EAST African Business Council (EABC) has pledged to support the region’s industrialisation drive that aims at curbing unnecessary imports of used products like motor vehicles, textiles and footwear.
The East African Community (EAC) Heads of State are strongly advocating industrialisation to check excessive imports of consumables.
Already modalities have been drawn for the motor vehicle assemblies in the region to reduce importation of used motor vehicles.
The closed door session of the 20th Ordinary Summit of EAC Heads of State received and discussed the report on the envisaged assemblies.
“The Summit considered a report on modalities for promotion of motor vehicle assemblies in the region to reduce importation of used motor vehicles from outside the community and directed the council (of ministers) to follow up the matter and report to the 21st Summit,” the EAC Secretary General (SG) Ambassador Liberat Mfumukeko said while reading the joint communiqué at the plenary session.
During presentation of the progress report on activities of the Council of Ministers, its outgoing Chairman Dr Kirunda Kivejinja called up on the podium, EABC Board Chairman Nick Nesbitt who said EABC was energised and prepared to curb unnecessary imports as it seeks to increase trade within the block.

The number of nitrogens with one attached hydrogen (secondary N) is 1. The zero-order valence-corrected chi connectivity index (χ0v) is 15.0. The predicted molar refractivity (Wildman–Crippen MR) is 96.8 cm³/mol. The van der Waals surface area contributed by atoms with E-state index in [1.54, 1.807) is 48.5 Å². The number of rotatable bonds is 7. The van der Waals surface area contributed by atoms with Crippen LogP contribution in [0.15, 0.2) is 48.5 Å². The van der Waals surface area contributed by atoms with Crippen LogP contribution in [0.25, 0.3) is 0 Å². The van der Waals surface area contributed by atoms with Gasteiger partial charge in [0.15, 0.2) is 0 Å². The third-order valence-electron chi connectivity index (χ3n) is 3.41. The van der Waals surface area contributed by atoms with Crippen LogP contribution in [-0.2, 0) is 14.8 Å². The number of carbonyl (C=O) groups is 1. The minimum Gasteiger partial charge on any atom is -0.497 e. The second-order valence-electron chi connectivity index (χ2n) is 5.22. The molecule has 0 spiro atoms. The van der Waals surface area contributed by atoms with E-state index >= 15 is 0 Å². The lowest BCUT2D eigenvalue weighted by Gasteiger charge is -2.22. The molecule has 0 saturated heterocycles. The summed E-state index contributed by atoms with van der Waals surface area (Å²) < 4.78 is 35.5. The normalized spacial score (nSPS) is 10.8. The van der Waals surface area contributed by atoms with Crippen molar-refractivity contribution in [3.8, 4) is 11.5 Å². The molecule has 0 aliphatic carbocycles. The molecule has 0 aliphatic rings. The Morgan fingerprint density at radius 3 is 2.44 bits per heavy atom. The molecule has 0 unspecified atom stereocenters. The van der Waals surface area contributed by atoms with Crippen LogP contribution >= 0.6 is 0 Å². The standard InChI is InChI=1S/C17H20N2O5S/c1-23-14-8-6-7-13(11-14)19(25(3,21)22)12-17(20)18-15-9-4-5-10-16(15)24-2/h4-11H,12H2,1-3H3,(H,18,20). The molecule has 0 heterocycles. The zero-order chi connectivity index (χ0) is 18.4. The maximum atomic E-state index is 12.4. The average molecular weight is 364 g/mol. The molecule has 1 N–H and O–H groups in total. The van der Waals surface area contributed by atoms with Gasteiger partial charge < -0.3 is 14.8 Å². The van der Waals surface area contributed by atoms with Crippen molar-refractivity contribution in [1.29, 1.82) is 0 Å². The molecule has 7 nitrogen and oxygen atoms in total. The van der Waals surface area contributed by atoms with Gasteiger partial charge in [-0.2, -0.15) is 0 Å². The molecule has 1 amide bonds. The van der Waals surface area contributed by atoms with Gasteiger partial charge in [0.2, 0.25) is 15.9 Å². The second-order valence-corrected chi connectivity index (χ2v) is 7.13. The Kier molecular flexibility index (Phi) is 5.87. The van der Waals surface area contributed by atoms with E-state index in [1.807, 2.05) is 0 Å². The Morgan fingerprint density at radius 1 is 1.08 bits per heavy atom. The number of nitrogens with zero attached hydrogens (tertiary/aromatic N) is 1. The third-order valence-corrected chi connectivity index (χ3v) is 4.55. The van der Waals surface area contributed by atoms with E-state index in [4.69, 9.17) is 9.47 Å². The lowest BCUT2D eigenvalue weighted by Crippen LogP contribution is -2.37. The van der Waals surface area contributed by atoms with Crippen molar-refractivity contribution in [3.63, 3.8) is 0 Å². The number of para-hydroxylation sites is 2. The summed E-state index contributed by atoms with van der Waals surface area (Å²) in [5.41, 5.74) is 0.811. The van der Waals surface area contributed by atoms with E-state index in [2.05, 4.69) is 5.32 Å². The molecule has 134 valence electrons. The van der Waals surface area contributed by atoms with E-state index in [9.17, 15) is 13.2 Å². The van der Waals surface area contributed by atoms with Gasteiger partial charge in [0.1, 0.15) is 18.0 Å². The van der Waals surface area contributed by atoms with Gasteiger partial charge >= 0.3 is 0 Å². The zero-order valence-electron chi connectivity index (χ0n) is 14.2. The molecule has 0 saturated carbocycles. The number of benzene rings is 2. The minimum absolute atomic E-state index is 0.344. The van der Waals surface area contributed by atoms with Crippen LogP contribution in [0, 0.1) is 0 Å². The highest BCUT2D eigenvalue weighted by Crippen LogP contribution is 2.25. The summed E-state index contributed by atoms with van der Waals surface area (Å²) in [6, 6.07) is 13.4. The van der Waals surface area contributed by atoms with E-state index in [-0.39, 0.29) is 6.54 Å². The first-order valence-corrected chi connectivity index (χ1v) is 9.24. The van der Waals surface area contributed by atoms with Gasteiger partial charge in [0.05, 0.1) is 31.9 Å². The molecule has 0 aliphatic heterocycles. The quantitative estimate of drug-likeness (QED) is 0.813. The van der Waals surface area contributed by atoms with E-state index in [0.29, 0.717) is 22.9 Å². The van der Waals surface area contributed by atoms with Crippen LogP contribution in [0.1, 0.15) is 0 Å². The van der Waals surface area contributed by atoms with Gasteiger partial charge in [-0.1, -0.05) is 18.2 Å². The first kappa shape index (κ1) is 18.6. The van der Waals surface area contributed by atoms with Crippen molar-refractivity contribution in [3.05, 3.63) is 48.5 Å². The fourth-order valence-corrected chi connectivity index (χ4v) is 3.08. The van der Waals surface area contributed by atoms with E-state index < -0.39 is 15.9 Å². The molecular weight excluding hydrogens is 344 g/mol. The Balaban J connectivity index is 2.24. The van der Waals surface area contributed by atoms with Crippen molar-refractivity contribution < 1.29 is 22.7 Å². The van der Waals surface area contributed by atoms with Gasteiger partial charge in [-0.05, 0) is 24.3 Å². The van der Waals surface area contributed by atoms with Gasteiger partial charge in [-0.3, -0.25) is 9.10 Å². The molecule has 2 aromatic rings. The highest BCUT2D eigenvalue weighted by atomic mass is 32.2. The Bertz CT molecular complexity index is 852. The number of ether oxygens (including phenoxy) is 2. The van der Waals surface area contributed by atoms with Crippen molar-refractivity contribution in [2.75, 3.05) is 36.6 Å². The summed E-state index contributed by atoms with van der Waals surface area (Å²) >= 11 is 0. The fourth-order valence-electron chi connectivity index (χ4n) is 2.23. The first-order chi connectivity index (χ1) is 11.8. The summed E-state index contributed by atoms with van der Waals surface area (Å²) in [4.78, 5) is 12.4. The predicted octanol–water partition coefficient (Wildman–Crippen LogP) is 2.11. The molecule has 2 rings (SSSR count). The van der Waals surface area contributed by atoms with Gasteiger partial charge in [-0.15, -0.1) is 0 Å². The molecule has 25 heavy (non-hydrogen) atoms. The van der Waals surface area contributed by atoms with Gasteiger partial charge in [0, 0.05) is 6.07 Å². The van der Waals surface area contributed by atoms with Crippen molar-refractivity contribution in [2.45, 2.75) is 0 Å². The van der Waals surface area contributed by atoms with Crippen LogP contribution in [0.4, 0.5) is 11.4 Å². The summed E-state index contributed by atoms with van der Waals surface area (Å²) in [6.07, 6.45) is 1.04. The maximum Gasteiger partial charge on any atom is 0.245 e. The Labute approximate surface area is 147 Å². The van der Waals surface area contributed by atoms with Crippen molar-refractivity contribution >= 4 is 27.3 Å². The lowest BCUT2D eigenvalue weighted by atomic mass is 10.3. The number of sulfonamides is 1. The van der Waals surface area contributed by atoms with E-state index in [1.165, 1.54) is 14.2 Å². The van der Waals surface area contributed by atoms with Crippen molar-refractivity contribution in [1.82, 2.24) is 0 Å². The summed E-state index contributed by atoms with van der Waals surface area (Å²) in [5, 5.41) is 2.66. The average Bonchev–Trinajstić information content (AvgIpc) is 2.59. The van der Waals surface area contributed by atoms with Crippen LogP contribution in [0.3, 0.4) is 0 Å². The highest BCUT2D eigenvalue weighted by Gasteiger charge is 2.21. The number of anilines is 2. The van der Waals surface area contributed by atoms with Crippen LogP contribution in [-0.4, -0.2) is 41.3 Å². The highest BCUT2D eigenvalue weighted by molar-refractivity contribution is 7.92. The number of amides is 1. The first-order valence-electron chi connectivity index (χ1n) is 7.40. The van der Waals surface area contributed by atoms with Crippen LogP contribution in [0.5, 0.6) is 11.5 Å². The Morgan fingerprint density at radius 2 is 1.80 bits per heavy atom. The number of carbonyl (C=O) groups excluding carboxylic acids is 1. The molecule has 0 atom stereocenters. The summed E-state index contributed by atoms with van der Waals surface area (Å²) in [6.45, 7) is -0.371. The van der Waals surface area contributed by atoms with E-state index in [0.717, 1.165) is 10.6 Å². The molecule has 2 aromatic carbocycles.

“We do not only want to be traders but manufacturers … if we have a Kenyan firm assembling motor vehicles, why not get the tyres from Tanzania and spare parts from Uganda,” queried Mr Nesbitt, adding that EABC was ready for the challenge and is determined to hit the ground running.
He added that there was no need to see ginneries and cotton industries closed while the region has enough raw materials for making clothes, which he said should in the near future be traded in internationally acclaimed stores like Marks & Spencer and others, after satisfying the local demand.
That echoes President John Magufuli’s continual emphasis on the country to stop importing clothes and instead producing enough for the domestic and export markets.
According to the SG, the EAC Council of Ministers has also made a review of the textile and leather sector in the six-member bloc with a view to develop a strong and competitive sector that gives consumers better choices than imported textiles and footwear.
“The Summit directed the council to conclude the matter and report to the 21st Summit,” said the diplomat.
A day before, during the launch of new EABC Secretariat Office here, Dr Kivejinja who is also Uganda Minister on EAC Affairs, called on the council to maximally extract available potentials by putting up industries in all partner states for the benefit of East Africa.
Mr Kivejinja said EAC has great advantage as its population is on the rise, singling it as a future continent that will have huge markets for its own products, calling on stakeholders to take advantage of the tension between US and China, though carefully, saying that Africa was the continent with more natural resources.
He said experts who have used a lot of time to study should direct their minds in what they studied to increase production instead of lining up waiting to be appointed ministers.